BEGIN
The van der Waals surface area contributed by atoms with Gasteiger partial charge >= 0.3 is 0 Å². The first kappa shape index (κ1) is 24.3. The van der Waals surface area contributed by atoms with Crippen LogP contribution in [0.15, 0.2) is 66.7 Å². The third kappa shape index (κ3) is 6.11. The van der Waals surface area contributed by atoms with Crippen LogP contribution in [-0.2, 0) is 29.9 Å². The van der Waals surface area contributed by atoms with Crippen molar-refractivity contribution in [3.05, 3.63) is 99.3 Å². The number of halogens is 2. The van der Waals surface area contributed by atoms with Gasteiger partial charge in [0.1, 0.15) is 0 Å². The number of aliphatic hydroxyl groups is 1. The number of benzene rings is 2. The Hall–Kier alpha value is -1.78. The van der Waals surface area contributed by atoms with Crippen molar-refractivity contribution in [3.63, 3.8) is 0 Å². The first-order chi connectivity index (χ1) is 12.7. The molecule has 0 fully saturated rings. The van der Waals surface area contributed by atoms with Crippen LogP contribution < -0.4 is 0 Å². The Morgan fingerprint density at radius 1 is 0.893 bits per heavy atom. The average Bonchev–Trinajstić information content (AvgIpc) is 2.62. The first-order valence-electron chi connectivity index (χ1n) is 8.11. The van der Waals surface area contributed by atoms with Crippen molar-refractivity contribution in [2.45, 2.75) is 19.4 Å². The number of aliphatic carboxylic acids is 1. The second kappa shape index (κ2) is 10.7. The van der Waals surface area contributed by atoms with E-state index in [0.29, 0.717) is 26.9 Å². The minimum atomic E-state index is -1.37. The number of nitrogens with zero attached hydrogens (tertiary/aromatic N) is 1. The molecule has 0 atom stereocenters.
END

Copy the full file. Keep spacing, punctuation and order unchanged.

The van der Waals surface area contributed by atoms with Gasteiger partial charge >= 0.3 is 0 Å². The first kappa shape index (κ1) is 24.3. The van der Waals surface area contributed by atoms with Crippen LogP contribution in [0.15, 0.2) is 66.7 Å². The third kappa shape index (κ3) is 6.11. The van der Waals surface area contributed by atoms with Crippen LogP contribution in [-0.2, 0) is 29.9 Å². The van der Waals surface area contributed by atoms with Crippen molar-refractivity contribution in [3.05, 3.63) is 99.3 Å². The number of halogens is 2. The van der Waals surface area contributed by atoms with Gasteiger partial charge in [0.1, 0.15) is 0 Å². The number of aliphatic hydroxyl groups is 1. The number of benzene rings is 2. The Hall–Kier alpha value is -1.78. The van der Waals surface area contributed by atoms with Crippen molar-refractivity contribution in [3.63, 3.8) is 0 Å². The first-order chi connectivity index (χ1) is 12.7. The molecule has 0 fully saturated rings. The van der Waals surface area contributed by atoms with Crippen LogP contribution < -0.4 is 0 Å². The Morgan fingerprint density at radius 1 is 0.893 bits per heavy atom. The average Bonchev–Trinajstić information content (AvgIpc) is 2.62. The first-order valence-electron chi connectivity index (χ1n) is 8.11. The van der Waals surface area contributed by atoms with Crippen molar-refractivity contribution in [2.45, 2.75) is 19.4 Å². The number of aliphatic carboxylic acids is 1. The second kappa shape index (κ2) is 10.7. The van der Waals surface area contributed by atoms with E-state index in [0.29, 0.717) is 26.9 Å². The minimum atomic E-state index is -1.37. The number of nitrogens with zero attached hydrogens (tertiary/aromatic N) is 1. The molecule has 0 atom stereocenters.